2019-20 Classroom Updates

In anticipation of wrenches being thrown at us next week when teachers are officially back, I went into school one morning to set up my room again. Here are updates…

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The 1-Class CALP & Comprehensible Content-Based Instruction (CCBI)

At iFLT 2019, Martina Bex presented on content-based instruction (CBI), only with an important caveat you’d expect from the conference: a focus on comprehension, hence CCBI. I was delighted to see how similar her three steps were to the framework I’ve been developing with John Bracey, David Maust, and John Piazza, which we presented at ACL’s Centennial Institute. Martina uses slightly different terms taken from Bloom’s Taxonomy to describe the same process we’re using (hers on the left, ours on the right):

Knowledge = Connect
Comprehension = Explore
Analysis/Synthesize = Create

Martina’s presentation showed how simple the process can be, making the concept of teaching Roman content in Latin more approachable. How? The format she shared was for a single class. Of course, the idea is not to teach random new content every day, but instead to have each day’s content within a larger unit, but still, this “bite-sized” approach feels more manageable for anyone looking to teach content in the target language. So how does that differ from the unit template the John’s and I shared at ACL?

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Communication Breaks: Air Spelling, Two Second Turn & Talk, and Cloze

At iFLT 2019, Grant Boulanger paused to have had students close their eyes and spell a word in the air, syllable-by-syllable as he repeated it slowly. Students opened their eyes, and Grant wrote the word on the board, and continued with class.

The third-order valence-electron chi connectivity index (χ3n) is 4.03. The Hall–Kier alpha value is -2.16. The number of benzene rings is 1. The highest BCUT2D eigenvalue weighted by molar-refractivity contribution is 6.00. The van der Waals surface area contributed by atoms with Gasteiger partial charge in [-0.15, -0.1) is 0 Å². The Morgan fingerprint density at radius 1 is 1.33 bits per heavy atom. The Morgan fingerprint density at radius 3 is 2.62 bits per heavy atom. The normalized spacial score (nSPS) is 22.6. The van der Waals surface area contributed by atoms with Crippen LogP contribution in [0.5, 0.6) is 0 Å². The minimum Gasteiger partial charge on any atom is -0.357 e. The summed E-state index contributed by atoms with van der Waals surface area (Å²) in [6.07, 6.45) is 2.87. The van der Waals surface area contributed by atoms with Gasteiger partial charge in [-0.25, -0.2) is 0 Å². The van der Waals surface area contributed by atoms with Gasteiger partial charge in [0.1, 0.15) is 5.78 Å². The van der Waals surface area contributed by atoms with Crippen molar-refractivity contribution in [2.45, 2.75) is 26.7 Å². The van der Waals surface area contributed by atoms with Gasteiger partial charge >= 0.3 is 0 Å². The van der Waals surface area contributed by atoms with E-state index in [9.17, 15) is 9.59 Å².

But why?

Quite simply, this gets students to focus on listening, which Grant mentioned is important since most of what goes on in school makes use of other senses. Also, once the word is written on the board, any “mistakes” literally disappear into thin air. It’s like a fleeting dictātiō!

Consider using air spelling before establishing meaning of a new word/phrase when the class flow could use a short break from the input. In fact, this strategy is part of what I’ve been thinking of as Communication Breaks. These breaks pause or reduce input, allowing students either to think, or briefly interact in ways that lack a communicative purpose. Between these breaks and Brain Breaks, class should be over before students even know it!

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Novellas: Mira Canion’s Quick Read

Mira Canion just presented at iFLT 2019 on how to read novellas quickly. Why quickly? Mira had many reasons; one being if the level is a little too hard for your slowest processors; another if the book is starting to drag out. This latter option is good for anyone who tried to teach a novella over the course of a few weeks or more. I can also see how for most Latin teachers, there still aren’t enough titles available that perfectly match the reading level of the class. Mira’s “Quick Read” stuck out in my mind…

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